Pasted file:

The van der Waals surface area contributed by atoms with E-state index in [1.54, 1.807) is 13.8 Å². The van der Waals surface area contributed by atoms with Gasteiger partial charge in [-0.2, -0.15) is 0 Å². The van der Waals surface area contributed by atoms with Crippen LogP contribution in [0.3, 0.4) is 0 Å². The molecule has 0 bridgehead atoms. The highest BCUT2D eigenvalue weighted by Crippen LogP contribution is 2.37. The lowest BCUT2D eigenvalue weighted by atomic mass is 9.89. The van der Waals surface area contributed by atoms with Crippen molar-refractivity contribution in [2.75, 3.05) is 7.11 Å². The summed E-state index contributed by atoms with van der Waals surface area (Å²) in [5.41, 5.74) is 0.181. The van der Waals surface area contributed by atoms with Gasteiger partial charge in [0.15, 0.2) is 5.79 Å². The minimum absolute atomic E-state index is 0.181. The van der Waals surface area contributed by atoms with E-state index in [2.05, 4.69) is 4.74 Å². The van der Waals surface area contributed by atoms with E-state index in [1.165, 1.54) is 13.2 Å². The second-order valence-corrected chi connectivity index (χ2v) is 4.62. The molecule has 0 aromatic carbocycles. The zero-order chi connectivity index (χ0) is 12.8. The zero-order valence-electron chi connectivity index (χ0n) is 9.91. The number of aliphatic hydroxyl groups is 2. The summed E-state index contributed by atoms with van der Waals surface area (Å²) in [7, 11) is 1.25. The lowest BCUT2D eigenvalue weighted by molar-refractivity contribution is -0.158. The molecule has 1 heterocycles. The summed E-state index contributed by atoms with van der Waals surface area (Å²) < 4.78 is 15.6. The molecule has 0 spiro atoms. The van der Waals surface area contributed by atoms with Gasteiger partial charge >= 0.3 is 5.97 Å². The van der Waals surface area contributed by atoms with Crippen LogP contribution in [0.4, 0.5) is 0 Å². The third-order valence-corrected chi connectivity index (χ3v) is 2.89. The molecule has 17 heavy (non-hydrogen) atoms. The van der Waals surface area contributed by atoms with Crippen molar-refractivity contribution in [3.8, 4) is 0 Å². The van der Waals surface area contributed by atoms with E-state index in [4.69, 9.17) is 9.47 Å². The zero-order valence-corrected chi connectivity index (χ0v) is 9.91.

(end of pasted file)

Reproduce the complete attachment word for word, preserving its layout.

The van der Waals surface area contributed by atoms with E-state index in [1.54, 1.807) is 13.8 Å². The van der Waals surface area contributed by atoms with Gasteiger partial charge in [-0.2, -0.15) is 0 Å². The van der Waals surface area contributed by atoms with Crippen LogP contribution in [0.3, 0.4) is 0 Å². The molecule has 0 bridgehead atoms. The highest BCUT2D eigenvalue weighted by Crippen LogP contribution is 2.37. The lowest BCUT2D eigenvalue weighted by atomic mass is 9.89. The van der Waals surface area contributed by atoms with Crippen molar-refractivity contribution in [2.75, 3.05) is 7.11 Å². The summed E-state index contributed by atoms with van der Waals surface area (Å²) in [5.41, 5.74) is 0.181. The van der Waals surface area contributed by atoms with Gasteiger partial charge in [0.15, 0.2) is 5.79 Å². The minimum absolute atomic E-state index is 0.181. The van der Waals surface area contributed by atoms with E-state index in [2.05, 4.69) is 4.74 Å². The van der Waals surface area contributed by atoms with E-state index in [1.165, 1.54) is 13.2 Å². The second-order valence-corrected chi connectivity index (χ2v) is 4.62. The molecule has 0 aromatic carbocycles. The zero-order chi connectivity index (χ0) is 12.8. The zero-order valence-electron chi connectivity index (χ0n) is 9.91. The number of aliphatic hydroxyl groups is 2. The summed E-state index contributed by atoms with van der Waals surface area (Å²) in [7, 11) is 1.25. The lowest BCUT2D eigenvalue weighted by molar-refractivity contribution is -0.158. The molecule has 1 heterocycles. The summed E-state index contributed by atoms with van der Waals surface area (Å²) < 4.78 is 15.6. The molecule has 0 spiro atoms. The van der Waals surface area contributed by atoms with Gasteiger partial charge >= 0.3 is 5.97 Å². The van der Waals surface area contributed by atoms with Crippen LogP contribution in [0.4, 0.5) is 0 Å². The third-order valence-corrected chi connectivity index (χ3v) is 2.89. The molecule has 17 heavy (non-hydrogen) atoms. The van der Waals surface area contributed by atoms with Crippen molar-refractivity contribution in [3.8, 4) is 0 Å². The van der Waals surface area contributed by atoms with E-state index in [4.69, 9.17) is 9.47 Å². The zero-order valence-corrected chi connectivity index (χ0v) is 9.91.